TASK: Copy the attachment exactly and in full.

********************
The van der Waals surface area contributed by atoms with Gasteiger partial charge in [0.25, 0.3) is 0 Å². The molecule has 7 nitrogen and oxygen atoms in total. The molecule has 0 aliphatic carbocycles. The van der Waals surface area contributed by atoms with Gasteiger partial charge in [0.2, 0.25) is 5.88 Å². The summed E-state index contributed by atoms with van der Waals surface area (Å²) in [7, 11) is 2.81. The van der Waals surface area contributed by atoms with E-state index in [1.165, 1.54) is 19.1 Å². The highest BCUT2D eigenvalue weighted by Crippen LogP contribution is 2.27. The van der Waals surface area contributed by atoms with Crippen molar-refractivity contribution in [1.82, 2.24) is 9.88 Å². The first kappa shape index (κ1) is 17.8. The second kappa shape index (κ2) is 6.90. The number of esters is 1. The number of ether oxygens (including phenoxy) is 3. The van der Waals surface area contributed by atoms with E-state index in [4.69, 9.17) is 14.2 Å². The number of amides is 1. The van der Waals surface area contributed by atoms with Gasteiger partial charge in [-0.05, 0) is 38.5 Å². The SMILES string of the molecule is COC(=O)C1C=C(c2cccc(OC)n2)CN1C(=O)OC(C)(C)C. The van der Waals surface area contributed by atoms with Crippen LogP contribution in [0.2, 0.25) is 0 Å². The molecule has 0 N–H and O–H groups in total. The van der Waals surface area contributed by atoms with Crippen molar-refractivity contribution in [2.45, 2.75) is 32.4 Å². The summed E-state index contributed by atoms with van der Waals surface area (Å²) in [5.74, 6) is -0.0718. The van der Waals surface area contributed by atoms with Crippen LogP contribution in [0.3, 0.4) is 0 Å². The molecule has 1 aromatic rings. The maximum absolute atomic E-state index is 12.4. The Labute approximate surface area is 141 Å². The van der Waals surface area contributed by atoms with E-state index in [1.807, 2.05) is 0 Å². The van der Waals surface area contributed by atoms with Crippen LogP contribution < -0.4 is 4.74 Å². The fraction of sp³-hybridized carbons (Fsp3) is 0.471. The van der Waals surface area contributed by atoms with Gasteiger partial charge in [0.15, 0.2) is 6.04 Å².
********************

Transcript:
The van der Waals surface area contributed by atoms with Gasteiger partial charge in [0.25, 0.3) is 0 Å². The molecule has 7 nitrogen and oxygen atoms in total. The molecule has 0 aliphatic carbocycles. The van der Waals surface area contributed by atoms with Gasteiger partial charge in [0.2, 0.25) is 5.88 Å². The summed E-state index contributed by atoms with van der Waals surface area (Å²) in [7, 11) is 2.81. The van der Waals surface area contributed by atoms with E-state index in [1.165, 1.54) is 19.1 Å². The highest BCUT2D eigenvalue weighted by Crippen LogP contribution is 2.27. The van der Waals surface area contributed by atoms with Crippen molar-refractivity contribution in [1.82, 2.24) is 9.88 Å². The first kappa shape index (κ1) is 17.8. The second kappa shape index (κ2) is 6.90. The number of esters is 1. The number of ether oxygens (including phenoxy) is 3. The van der Waals surface area contributed by atoms with E-state index in [4.69, 9.17) is 14.2 Å². The number of amides is 1. The van der Waals surface area contributed by atoms with Gasteiger partial charge in [-0.05, 0) is 38.5 Å². The SMILES string of the molecule is COC(=O)C1C=C(c2cccc(OC)n2)CN1C(=O)OC(C)(C)C. The van der Waals surface area contributed by atoms with Crippen LogP contribution in [0.2, 0.25) is 0 Å². The molecule has 0 N–H and O–H groups in total. The van der Waals surface area contributed by atoms with Crippen molar-refractivity contribution in [2.45, 2.75) is 32.4 Å². The summed E-state index contributed by atoms with van der Waals surface area (Å²) in [5.74, 6) is -0.0718. The van der Waals surface area contributed by atoms with Crippen LogP contribution in [0.3, 0.4) is 0 Å². The molecule has 1 aromatic rings. The maximum absolute atomic E-state index is 12.4. The Labute approximate surface area is 141 Å². The van der Waals surface area contributed by atoms with E-state index in [1.807, 2.05) is 0 Å². The van der Waals surface area contributed by atoms with Crippen LogP contribution < -0.4 is 4.74 Å². The fraction of sp³-hybridized carbons (Fsp3) is 0.471. The van der Waals surface area contributed by atoms with Gasteiger partial charge in [0.15, 0.2) is 6.04 Å².